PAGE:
Are You in the House Alone? (1978) by #WalterGrauman
w/ #KathleenBeller #BlytheDanner #TonyBill
"An empty house. A mysterious phone call. Then the most terrifying words a 17-year old girl can hear…"#MadeForTV #Horror#NotQuiteClassicCinema pic.twitter.com/u2UsVxV8Sv
— Angus Kohm (@AngusKohm) June 19, 2021
As I’ve mentioned before, I’m really enjoying the made for TV movies these days. – particularly made for TV horror films. For those keeping track of such things, Are You in the House Alone? (1978) is the second feature on the Shout Factory TV Terrors DVD that I purchased a while back. Normally I might wait longer before diving in and watching the second film in set like this, but I enjoyed The Initiation of Sarah (1978) so much that I just couldn’t resist.
I had heard of Are You in the House Alone?, but much like The Initiation of Sarah I had never seen it before. I knew that it was based on a book by Richard Peck, as I used to come it across it fairly regularly at thrift stores and The Children’s Hospital Book Market. I never read the book and didn’t know a whole lot about it. I always imagined that it was about a teenage girl at home alone getting menaced by some kind of psychopath. Perhaps a toned down slasher film (in book form) with no body count, in which we skip right to the final girl getting stalked and chased and finally doing battle with (and defeating) the killer. And, of course, all of it would be suitable for young readers in some PG sort of way.
It turns out that I had no idea what I was getting into when I watched Are You in the House Alone? last week. I am not a fan of SPOILERS, but I think I can reveal the big plot point that shocked me without ruining anything. The film revealed it in the first five minutes, so I think it’s fair to say that it’s not a spoiler at all. Are You in the House Alone? is about rape.
It is revealed to us in the opening scene that our main character – Gail, played by Kathleen Beller – is raped by her attacker. They ask her who he is, but she says “I can’t tell you… No one would believe me…” And then we flash back to how it all began.
It struck me as a strange way to begin a movie like this. But as the story progressed, I started to appreciate the brilliance of it. Now that we know what is going to happen to Gail, it becomes an unusual kind of suspense story – and a mystery. We know that her attacker is going to be someone that no one would ever suspect, so we find ourselves (at least I did) carefully scrutinizing each male character that Gail interacts with – could he be the one? What about that guy? The suspense builds as we try to figure out who it is, partly due to that strangely human belief that if we can figure it out before it happens, we might be able to stop it. Anyone who has ever re-watched a movie and caught themselves hoping that a character (perhaps even shouting warnings at them) isn’t going to go into that scary looking house this time and get herself killed can back me up on this. We know what’s going to happen, but we’re still on the edge of our seat hoping that it won’t.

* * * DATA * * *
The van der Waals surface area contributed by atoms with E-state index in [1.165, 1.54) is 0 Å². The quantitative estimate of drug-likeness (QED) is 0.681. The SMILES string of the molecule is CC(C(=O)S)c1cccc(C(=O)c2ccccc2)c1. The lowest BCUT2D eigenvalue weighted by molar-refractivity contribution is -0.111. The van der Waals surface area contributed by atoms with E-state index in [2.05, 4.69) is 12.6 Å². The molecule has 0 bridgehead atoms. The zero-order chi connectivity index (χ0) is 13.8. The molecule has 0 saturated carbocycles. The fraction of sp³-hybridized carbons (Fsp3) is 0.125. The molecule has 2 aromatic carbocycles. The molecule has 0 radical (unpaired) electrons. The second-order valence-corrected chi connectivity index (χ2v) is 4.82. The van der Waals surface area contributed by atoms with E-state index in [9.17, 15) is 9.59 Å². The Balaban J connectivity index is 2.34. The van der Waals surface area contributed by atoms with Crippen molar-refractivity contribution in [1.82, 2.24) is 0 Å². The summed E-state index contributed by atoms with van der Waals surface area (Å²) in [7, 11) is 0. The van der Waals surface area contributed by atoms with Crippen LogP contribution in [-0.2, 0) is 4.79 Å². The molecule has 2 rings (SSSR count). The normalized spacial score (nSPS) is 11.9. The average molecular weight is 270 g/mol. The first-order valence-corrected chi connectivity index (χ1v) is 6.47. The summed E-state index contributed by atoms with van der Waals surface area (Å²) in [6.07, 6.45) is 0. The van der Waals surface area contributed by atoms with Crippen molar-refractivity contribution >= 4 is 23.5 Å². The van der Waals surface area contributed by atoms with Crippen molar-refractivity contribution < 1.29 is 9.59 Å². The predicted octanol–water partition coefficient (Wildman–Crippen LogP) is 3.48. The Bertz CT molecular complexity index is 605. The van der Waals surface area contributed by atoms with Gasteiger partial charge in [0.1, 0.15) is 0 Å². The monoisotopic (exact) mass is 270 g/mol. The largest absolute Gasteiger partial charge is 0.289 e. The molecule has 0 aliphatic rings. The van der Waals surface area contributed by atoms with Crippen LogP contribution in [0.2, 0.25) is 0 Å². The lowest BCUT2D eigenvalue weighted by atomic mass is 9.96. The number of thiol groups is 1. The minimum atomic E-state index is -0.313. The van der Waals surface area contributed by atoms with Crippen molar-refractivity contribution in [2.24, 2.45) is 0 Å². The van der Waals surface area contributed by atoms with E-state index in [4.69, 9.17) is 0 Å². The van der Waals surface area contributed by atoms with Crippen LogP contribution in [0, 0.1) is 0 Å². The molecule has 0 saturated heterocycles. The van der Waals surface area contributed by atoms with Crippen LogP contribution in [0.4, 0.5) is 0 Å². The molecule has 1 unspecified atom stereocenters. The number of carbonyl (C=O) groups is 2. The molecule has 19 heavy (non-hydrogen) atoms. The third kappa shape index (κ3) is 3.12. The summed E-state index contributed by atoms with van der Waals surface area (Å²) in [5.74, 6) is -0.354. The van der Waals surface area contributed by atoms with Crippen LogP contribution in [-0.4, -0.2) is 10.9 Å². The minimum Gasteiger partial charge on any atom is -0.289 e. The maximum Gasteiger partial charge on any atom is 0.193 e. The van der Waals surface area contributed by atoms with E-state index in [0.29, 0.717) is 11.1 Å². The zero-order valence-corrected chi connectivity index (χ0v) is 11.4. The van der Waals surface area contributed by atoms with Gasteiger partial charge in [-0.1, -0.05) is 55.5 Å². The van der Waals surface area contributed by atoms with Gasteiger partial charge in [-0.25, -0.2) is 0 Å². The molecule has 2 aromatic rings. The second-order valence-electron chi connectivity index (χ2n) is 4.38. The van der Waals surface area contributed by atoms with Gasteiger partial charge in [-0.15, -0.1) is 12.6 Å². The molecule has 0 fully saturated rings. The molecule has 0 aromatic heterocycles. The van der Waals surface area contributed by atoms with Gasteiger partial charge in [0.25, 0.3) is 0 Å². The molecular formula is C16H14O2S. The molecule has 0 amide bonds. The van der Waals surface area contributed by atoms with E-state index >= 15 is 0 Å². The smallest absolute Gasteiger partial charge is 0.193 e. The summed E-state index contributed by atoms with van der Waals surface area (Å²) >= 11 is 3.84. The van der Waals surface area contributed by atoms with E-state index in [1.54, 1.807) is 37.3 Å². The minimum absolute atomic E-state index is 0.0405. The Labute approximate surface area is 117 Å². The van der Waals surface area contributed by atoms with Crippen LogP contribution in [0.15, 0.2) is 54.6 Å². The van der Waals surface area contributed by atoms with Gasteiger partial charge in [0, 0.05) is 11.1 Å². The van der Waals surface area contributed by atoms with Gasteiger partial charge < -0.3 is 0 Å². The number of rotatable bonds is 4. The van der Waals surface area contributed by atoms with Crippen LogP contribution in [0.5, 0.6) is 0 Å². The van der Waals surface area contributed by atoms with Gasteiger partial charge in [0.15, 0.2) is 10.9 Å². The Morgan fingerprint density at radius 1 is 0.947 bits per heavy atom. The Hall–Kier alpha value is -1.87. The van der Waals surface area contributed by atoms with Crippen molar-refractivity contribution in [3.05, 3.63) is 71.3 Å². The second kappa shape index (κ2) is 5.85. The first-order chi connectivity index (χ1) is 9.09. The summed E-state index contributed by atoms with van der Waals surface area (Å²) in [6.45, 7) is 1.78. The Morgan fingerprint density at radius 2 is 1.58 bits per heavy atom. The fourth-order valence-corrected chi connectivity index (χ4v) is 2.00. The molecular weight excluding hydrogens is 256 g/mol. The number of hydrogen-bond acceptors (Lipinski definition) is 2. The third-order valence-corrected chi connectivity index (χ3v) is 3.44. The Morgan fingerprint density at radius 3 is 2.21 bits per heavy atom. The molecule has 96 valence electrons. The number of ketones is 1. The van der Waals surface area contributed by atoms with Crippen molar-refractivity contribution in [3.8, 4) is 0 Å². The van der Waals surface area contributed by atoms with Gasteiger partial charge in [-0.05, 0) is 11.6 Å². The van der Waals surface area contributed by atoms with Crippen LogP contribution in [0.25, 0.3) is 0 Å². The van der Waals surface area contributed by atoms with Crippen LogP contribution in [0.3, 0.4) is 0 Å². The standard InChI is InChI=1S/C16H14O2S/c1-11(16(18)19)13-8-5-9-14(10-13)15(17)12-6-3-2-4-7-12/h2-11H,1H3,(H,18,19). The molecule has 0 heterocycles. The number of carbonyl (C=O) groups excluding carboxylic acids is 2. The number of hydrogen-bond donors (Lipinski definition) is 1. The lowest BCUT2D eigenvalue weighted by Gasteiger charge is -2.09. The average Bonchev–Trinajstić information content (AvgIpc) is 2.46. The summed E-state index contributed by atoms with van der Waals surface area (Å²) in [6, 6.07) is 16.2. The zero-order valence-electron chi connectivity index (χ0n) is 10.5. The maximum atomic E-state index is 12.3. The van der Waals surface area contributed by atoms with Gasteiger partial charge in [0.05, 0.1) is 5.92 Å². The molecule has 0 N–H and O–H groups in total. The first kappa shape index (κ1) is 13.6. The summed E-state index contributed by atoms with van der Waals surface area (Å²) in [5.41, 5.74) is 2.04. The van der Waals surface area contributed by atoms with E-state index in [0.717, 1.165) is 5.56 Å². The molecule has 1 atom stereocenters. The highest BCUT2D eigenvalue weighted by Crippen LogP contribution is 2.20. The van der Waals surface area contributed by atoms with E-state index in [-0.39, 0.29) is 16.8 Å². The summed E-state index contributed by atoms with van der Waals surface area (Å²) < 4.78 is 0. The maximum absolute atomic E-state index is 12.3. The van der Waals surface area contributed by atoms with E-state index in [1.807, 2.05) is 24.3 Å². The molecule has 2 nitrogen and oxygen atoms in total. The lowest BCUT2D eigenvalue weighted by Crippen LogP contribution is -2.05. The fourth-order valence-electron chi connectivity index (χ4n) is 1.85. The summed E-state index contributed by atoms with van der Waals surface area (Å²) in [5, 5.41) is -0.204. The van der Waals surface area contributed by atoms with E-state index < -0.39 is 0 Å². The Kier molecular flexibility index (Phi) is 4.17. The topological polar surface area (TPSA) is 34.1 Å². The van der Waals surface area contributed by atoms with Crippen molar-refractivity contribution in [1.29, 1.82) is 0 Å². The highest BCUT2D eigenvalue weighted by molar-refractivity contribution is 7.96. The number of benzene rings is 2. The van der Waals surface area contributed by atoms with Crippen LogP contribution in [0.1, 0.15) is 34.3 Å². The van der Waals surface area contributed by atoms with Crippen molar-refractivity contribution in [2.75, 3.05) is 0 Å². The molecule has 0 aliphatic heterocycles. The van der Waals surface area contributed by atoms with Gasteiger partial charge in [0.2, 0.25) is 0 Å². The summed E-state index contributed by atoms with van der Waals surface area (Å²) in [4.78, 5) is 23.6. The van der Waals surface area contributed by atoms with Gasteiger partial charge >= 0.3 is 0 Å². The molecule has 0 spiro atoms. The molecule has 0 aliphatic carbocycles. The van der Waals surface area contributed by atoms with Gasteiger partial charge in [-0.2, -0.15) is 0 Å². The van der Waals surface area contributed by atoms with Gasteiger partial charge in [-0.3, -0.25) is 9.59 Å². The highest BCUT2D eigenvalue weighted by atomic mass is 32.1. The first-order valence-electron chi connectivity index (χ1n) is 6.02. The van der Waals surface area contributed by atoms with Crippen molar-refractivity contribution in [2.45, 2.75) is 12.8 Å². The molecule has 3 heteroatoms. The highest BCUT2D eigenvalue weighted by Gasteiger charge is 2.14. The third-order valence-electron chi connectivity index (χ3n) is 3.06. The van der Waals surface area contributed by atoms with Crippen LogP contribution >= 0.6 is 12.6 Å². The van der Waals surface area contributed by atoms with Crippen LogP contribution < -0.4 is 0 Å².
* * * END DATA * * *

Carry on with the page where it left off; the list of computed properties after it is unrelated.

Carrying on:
Surprisingly, we learn the truth about an hour into the movie, and then it becomes something else…
At the time that this movie first aired, I was a big fan of the TV show Quincy M.E. (1976-83). It was about a medical examiner who, each and every week, would uncover cases of injustice often due to a broken or flawed system. Laws that were unjust, rules that made no sense – or even a lack of laws and rules where there should have been some – would inspire Quincy to go above and beyond his job and crusade for changes in the system. Most of the episodes were left open ended because the show was shining a light on an actual problem in the real world and hoping that by doing so, someone might be moved to change it.
In it’s final act, Are You in the House Alone? becomes a little bit like an episode of Quincy, as it exposes the injustices of a system that fails the victims of rape. Gail feels that she can’t tell the truth – and that even if she does, her attacker will never be punished. She and her parents (played by Blythe Danner and Tony Bill) come up against attitudes, beliefs, and laws that seem to protect the rapist more than his victims. It feels ahead of its time (and still all too relevant today) but truthfully it’s the kind of story that Quincy might have taken on (and perhaps even did). In any case, it’s compelling viewing, and works on many different levels.
Shout Factory included Are You in the House Alone? in its TV Terrors set, which strongly implied that it was a horror film. In some ways it is – what happens to Gail is certainly horrific and nightmarish, and it contains some suspenseful sequences – but you would not be wrong to also label the movie as a drama, It’s a much more serious minded film than I expected – but I think that’s basically a good thing. If it was just another watered down, family friendly version of a slasher film, how interesting would it be?
Are You in the House Alone? (1978) is another fine example of #NotQuiteClassicCinema made for TV in the 1970s. As I’ve said before, if you didn’t grow up watching these kinds of movies at your home drive-in, you might not appreciate it quite as much as I do. This one, however, will be of interest to fans of issue-oriented movies of the week, and people who are curious to see an early exposé of rape culture, gender discrimination and the unjust patriarchal system. And if that doesn’t sound like a fun and fascinating #FridayNightAtTheHomeDriveIn, then you clearly didn’t grow up in the 1970s…